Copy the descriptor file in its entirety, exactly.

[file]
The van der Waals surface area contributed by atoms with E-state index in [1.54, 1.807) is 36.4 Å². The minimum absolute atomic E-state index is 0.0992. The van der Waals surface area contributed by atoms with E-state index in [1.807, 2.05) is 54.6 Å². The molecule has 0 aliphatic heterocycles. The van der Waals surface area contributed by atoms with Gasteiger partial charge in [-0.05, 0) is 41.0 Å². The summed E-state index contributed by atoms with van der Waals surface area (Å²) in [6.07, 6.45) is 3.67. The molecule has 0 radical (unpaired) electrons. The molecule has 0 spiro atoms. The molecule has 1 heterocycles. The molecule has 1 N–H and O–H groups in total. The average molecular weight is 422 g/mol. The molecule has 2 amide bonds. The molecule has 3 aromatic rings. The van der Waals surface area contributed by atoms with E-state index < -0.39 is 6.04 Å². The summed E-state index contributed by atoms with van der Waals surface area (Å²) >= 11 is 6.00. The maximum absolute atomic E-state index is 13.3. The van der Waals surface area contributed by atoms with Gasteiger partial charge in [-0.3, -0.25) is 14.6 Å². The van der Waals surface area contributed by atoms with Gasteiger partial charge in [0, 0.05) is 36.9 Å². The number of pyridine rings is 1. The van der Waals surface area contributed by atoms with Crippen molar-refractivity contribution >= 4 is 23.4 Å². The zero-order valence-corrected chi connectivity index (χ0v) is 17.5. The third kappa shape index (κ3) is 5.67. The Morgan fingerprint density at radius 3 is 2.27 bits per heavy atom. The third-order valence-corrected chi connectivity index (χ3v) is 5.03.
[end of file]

The van der Waals surface area contributed by atoms with E-state index in [1.54, 1.807) is 36.4 Å². The minimum absolute atomic E-state index is 0.0992. The van der Waals surface area contributed by atoms with E-state index in [1.807, 2.05) is 54.6 Å². The molecule has 0 aliphatic heterocycles. The van der Waals surface area contributed by atoms with Gasteiger partial charge in [-0.05, 0) is 41.0 Å². The summed E-state index contributed by atoms with van der Waals surface area (Å²) in [6.07, 6.45) is 3.67. The molecule has 0 radical (unpaired) electrons. The molecule has 0 spiro atoms. The molecule has 1 heterocycles. The molecule has 1 N–H and O–H groups in total. The average molecular weight is 422 g/mol. The molecule has 2 amide bonds. The molecule has 3 aromatic rings. The van der Waals surface area contributed by atoms with E-state index < -0.39 is 6.04 Å². The summed E-state index contributed by atoms with van der Waals surface area (Å²) >= 11 is 6.00. The maximum absolute atomic E-state index is 13.3. The van der Waals surface area contributed by atoms with Gasteiger partial charge in [-0.3, -0.25) is 14.6 Å². The van der Waals surface area contributed by atoms with Gasteiger partial charge in [0, 0.05) is 36.9 Å². The number of pyridine rings is 1. The van der Waals surface area contributed by atoms with Crippen molar-refractivity contribution >= 4 is 23.4 Å². The zero-order valence-corrected chi connectivity index (χ0v) is 17.5. The third kappa shape index (κ3) is 5.67. The Morgan fingerprint density at radius 3 is 2.27 bits per heavy atom. The third-order valence-corrected chi connectivity index (χ3v) is 5.03.